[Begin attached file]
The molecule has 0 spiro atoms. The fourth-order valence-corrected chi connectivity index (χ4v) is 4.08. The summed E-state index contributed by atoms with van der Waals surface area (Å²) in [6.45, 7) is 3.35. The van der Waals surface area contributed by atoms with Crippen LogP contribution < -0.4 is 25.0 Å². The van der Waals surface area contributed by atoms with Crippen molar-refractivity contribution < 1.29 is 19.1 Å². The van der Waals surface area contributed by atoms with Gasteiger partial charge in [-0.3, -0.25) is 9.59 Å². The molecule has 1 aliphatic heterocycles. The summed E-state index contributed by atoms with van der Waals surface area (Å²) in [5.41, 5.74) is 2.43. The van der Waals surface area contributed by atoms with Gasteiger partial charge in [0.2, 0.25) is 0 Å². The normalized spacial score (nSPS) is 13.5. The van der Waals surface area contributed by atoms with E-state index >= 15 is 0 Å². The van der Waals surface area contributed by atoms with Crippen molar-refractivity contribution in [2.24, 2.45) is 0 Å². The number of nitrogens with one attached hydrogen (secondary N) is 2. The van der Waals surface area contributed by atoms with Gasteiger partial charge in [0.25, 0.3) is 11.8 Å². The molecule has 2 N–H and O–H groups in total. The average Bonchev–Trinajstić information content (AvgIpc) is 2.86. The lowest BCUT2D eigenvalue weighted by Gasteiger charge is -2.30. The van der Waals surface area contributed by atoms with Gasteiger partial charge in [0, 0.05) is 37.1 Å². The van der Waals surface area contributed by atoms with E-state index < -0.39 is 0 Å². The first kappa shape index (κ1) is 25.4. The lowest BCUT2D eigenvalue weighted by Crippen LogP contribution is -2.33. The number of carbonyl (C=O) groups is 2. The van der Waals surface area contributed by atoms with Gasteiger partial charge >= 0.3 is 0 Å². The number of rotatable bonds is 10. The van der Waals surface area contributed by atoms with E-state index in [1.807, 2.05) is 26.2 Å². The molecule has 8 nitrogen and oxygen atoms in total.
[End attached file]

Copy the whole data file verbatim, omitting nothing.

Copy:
The molecule has 0 spiro atoms. The fourth-order valence-corrected chi connectivity index (χ4v) is 4.08. The summed E-state index contributed by atoms with van der Waals surface area (Å²) in [6.45, 7) is 3.35. The van der Waals surface area contributed by atoms with Crippen LogP contribution < -0.4 is 25.0 Å². The van der Waals surface area contributed by atoms with Crippen molar-refractivity contribution < 1.29 is 19.1 Å². The van der Waals surface area contributed by atoms with Gasteiger partial charge in [-0.3, -0.25) is 9.59 Å². The molecule has 1 aliphatic heterocycles. The summed E-state index contributed by atoms with van der Waals surface area (Å²) in [5.41, 5.74) is 2.43. The van der Waals surface area contributed by atoms with Gasteiger partial charge in [0.2, 0.25) is 0 Å². The normalized spacial score (nSPS) is 13.5. The van der Waals surface area contributed by atoms with E-state index >= 15 is 0 Å². The van der Waals surface area contributed by atoms with Crippen molar-refractivity contribution in [2.24, 2.45) is 0 Å². The number of nitrogens with one attached hydrogen (secondary N) is 2. The van der Waals surface area contributed by atoms with Gasteiger partial charge in [0.25, 0.3) is 11.8 Å². The molecule has 2 N–H and O–H groups in total. The average Bonchev–Trinajstić information content (AvgIpc) is 2.86. The lowest BCUT2D eigenvalue weighted by Gasteiger charge is -2.30. The van der Waals surface area contributed by atoms with Gasteiger partial charge in [0, 0.05) is 37.1 Å². The van der Waals surface area contributed by atoms with E-state index < -0.39 is 0 Å². The first kappa shape index (κ1) is 25.4. The lowest BCUT2D eigenvalue weighted by Crippen LogP contribution is -2.33. The number of carbonyl (C=O) groups is 2. The van der Waals surface area contributed by atoms with Gasteiger partial charge >= 0.3 is 0 Å². The number of rotatable bonds is 10. The van der Waals surface area contributed by atoms with E-state index in [1.807, 2.05) is 26.2 Å². The molecule has 8 nitrogen and oxygen atoms in total.